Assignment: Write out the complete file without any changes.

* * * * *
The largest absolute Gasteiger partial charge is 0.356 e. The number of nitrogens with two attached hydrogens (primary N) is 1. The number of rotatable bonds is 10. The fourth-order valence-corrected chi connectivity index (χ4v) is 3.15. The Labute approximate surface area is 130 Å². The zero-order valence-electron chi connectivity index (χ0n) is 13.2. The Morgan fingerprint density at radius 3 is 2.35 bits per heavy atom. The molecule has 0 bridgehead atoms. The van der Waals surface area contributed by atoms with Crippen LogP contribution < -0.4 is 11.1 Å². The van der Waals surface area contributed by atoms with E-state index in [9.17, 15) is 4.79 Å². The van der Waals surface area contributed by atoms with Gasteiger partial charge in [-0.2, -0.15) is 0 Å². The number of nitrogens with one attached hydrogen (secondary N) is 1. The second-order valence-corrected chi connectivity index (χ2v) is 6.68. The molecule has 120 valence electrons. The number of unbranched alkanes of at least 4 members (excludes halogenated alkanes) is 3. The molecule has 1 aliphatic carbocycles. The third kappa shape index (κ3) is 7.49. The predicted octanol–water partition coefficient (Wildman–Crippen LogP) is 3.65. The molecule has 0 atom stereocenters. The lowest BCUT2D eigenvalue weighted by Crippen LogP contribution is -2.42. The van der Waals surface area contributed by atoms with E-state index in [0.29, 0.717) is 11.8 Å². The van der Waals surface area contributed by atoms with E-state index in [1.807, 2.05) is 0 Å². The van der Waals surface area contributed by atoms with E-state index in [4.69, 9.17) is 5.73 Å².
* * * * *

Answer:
The largest absolute Gasteiger partial charge is 0.356 e. The number of nitrogens with two attached hydrogens (primary N) is 1. The number of rotatable bonds is 10. The fourth-order valence-corrected chi connectivity index (χ4v) is 3.15. The Labute approximate surface area is 130 Å². The zero-order valence-electron chi connectivity index (χ0n) is 13.2. The Morgan fingerprint density at radius 3 is 2.35 bits per heavy atom. The molecule has 0 bridgehead atoms. The van der Waals surface area contributed by atoms with Crippen LogP contribution < -0.4 is 11.1 Å². The van der Waals surface area contributed by atoms with E-state index in [9.17, 15) is 4.79 Å². The van der Waals surface area contributed by atoms with Gasteiger partial charge in [-0.2, -0.15) is 0 Å². The number of nitrogens with one attached hydrogen (secondary N) is 1. The second-order valence-corrected chi connectivity index (χ2v) is 6.68. The molecule has 120 valence electrons. The number of unbranched alkanes of at least 4 members (excludes halogenated alkanes) is 3. The molecule has 1 aliphatic carbocycles. The third kappa shape index (κ3) is 7.49. The predicted octanol–water partition coefficient (Wildman–Crippen LogP) is 3.65. The molecule has 0 atom stereocenters. The lowest BCUT2D eigenvalue weighted by Crippen LogP contribution is -2.42. The van der Waals surface area contributed by atoms with E-state index in [0.29, 0.717) is 11.8 Å². The van der Waals surface area contributed by atoms with E-state index in [1.807, 2.05) is 0 Å². The van der Waals surface area contributed by atoms with E-state index in [4.69, 9.17) is 5.73 Å².